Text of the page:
The hospital has prioritized funding and staffing for laboratory facilities, which were vital for performing tests to inform patient treatment plans and infection control surveillance. The turnaround time and communication of lab results through electronic reports were described favorably (Table 1, quotation 10). Efficient laboratory testing was thought to be particularly important for detecting antibiotic-resistant infections in patients who may have been exposed in the community, or another healthcare setting, prior to admission (Table 1, quotation 11).

Task

There was considerable variation in the patient-to-provider ratios described across hospital departments, based on patient complexity and length of stay. The number of patients per nurse was estimated to be 1:1 or 2:1 in the ICUs, 5:1 or 6:1 in the obstetrics/gynecology and cancer wards, and approximately 16:1 in the cardiology ward. Several providers noted that a lack of time due to high patient volumes was a major barrier to hand hygiene compliance (Table 1, quotation 12).

Very high rates of nursing staff turnover also contributed to a high clinical workload. One nurse estimated that within the past six months, thirty out of ninety nurses had left the emergency department staff. The emigration of skilled healthcare workers from the Philippines was described as common; many nurses were motivated to move for higher-paying jobs abroad, leaving vacant positions that required continual resources to fill (Table 1, quotation 13). Most newly-hired nurses began jobs at this hospital directly out of nursing school, and needed a considerable amount of on-the-job infection control training (Table 1, quotation 14).

Physical environment

Variations in the layout and quantity of hand hygiene supplies were believed to affect hand hygiene feasibility in certain departments. Alcohol-based hand rub dispensers were reported to be located outside of patient rooms, though the emergency department and ICU had additional dispensers located within patient rooms or cubicles. Sinks for handwashing were positioned at the nursing stations on most wards. However, the airborne isolation floor, emergency department isolation room, obstetrics/gynecology ward, and one select floor of private rooms had additional sinks within patient rooms. Several nurses described that the additional hand hygiene locations were an asset for those units (Table 1, quotation 15).

Multiple doctors stated that even though there were alcohol-based hand rub dispensers on every ward, these dispensers could not always be used conveniently (Table 1, quotation 16). Another barrier to the availability of hand hygiene supplies was the occasional theft of sanitizer or whole dispensers by patients, which was reported in multiple areas including the emergency department (Table 1, quotation 17). Several providers believed that the hospital could increase hand hygiene compliance by providing personal alcohol-based hand rub dispensers to each healthcare worker (Table 1, quotation 18).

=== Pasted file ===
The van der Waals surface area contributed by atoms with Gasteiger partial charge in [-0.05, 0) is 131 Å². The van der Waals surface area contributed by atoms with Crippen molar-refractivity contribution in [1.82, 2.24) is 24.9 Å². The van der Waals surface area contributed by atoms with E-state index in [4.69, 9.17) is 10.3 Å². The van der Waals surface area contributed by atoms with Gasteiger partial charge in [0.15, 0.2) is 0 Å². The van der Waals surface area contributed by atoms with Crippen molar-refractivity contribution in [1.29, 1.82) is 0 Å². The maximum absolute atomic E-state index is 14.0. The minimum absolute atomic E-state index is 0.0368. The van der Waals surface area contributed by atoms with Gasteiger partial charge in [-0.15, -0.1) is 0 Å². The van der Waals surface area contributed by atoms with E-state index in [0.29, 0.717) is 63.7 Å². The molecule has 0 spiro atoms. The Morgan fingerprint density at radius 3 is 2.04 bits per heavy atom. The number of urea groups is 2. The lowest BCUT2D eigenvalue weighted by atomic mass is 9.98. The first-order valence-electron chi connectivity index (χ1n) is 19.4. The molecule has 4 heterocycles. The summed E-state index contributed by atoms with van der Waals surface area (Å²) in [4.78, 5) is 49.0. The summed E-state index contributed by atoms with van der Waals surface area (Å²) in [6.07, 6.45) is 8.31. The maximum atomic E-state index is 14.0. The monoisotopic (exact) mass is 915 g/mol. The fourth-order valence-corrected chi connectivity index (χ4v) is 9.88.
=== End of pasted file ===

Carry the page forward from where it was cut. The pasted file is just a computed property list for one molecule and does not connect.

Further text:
Technology and tools

This facility employed multiple technologies for hand hygiene auditing. A closed circuit television surveillance system was used to collect video footage of healthcare worker hand hygiene practices at the time of entry and exit from patient rooms. Although infection control nurses frequently reviewed the video footage, the data were not effectively communicated to clinical staff. Several doctors and nurses believed this footage was rarely or never reviewed. Others had received department-level feedback of hand hygiene compliance, but felt that reporting of compliance data to individual providers would be more helpful (Table 1, quotations 19 and 20).

Radio-frequency identification (RFID) badges utilized in the ICU were another innovative technology at this facility. These badges were detected by sensors on alcohol-based hand rub dispensers that recorded the duration and frequency of hand hygiene occurrences. The badges also provided instant reminder alarms for healthcare workers to perform hand hygiene (Table 1, quotation 21). All ICU nurses wore their own badge, allowing for individual compliance data to be tracked and reported in real-time on a television monitor prominently displayed in the ICU. However, visiting healthcare providers, including those that provided consults in the ICU, shared group RFID badges and their hand hygiene could not be monitored individually.

Medical trolleys were available on the airborne isolation ward of the hospital, and proved a useful tool for improving hand hygiene compliance for this area. The trolleys provided a place to set down medical supplies, making it easier for nurses to perform hand hygiene prior to entering the patient’s room. Several nurses expressed that having medical trolleys available on all wards would help improve hand hygiene throughout the hospital (Table 1, quotation 22). However, this would require the purchasing of trolleys out of the budget for each additional unit.

Discussion

Our study design centered on the perspectives of healthcare providers to optimize future infection control interventions. Using the SEIPS model, we have framed multiple barriers and facilitators that were reported by nurses, doctors, and pharmacists at a private hospital in Manila, Philippines.